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Are You Getting Shorter? What Height Loss Says About Your Health


Not as tall as you used to be? Probably not.

Gradually getting shorter is a natural part of aging, but losing too much height too rapidly, especially in men, can signal a higher risk of fractures, even heart disease, according to a story about height-loss research in the Wall Street Journal.

In general, adults begin to shrink by a quarter to a third of an inch every decade after age 40, thanks to changes in our bones, muscles and joints.

After age 70, however, the process speeds up. Women lose an average two inches between age 30 and 70, but by age 80, they've shrunk a total of three inches, according to a 35-year  Baltimore study on aging. Men, on average, lose 1.2 inches between ages 30 and 70, and a total of two inches by 80.

Losing height more quickly can signal other problems. A new study in the Journal of Bone and Mineral Research this month found that men over age 70 who lose two or more inches in two years have a 54 percent higher risk of fracturing a hip in the next two years, compared to men who lose less height.

Women over 70 who lose height that fast have a 21 percent higher risk of hip fracture, according to the study which examined data from 2,500 subjects ages 47 to 91.

Rapid height loss in men can also signal a higher risk of heart disease, a 2006 British study found. Men who lose 1.2 inches or more over 20 years (as opposed to the more normal 30 or 40 years) were 46 percent more likely to have suffered from coronary heart disease and 64 percent more likely to have died from any cause, compared to men who lost less height.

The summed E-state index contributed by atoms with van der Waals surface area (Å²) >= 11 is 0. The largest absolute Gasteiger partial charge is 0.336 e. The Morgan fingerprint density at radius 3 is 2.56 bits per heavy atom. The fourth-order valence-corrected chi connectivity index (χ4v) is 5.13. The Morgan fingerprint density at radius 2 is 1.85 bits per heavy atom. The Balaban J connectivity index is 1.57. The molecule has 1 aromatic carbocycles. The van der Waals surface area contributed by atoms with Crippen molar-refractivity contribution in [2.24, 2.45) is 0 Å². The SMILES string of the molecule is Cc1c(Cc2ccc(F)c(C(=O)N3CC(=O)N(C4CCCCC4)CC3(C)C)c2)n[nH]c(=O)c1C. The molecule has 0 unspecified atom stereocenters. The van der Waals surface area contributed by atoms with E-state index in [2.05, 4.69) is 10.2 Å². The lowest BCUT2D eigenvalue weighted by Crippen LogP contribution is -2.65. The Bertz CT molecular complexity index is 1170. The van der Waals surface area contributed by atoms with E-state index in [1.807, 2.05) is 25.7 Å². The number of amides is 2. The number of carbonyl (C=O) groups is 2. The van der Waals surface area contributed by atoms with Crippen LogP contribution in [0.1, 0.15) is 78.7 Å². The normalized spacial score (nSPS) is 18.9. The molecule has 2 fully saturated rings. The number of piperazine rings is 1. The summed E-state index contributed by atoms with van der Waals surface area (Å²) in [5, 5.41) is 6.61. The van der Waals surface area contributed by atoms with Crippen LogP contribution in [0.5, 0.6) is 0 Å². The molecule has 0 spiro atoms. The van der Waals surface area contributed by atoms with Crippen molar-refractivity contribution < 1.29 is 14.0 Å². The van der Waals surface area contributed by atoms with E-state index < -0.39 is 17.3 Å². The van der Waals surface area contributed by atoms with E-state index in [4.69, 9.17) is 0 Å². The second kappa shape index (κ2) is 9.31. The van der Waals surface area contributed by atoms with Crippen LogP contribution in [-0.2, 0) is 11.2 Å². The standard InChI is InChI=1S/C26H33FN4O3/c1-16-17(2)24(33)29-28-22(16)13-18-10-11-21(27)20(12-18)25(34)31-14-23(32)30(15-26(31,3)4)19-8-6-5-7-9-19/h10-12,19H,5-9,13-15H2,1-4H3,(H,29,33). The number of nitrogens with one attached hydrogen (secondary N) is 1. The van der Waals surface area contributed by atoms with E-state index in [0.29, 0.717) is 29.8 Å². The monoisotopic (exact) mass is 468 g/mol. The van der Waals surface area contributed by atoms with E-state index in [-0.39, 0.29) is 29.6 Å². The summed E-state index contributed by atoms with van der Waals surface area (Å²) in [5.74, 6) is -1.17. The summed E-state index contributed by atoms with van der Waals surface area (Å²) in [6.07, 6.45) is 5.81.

The reason height loss may signal more serious problems in men than in women is because men start out with more muscle mass and a generally slower rate of bone loss than women. Men who are growing shorter at an advanced rate may have other underlying health problems.

But here's the kicker: You may be able to cut your height loss in half through exercise, even if you only started doing it in middle age.

A 2000 Israeli study measured 2,000 men and women ages 35 to 55 in 1965, and then again in 1995. Those who  engaged in moderately vigorous aerobic activity, even if they started after age 40, lost only half as much height as those who stopped exercising in middle age or never exercised at all.

So stand tall. And  go take a walk.


Photo credit: altrendo images

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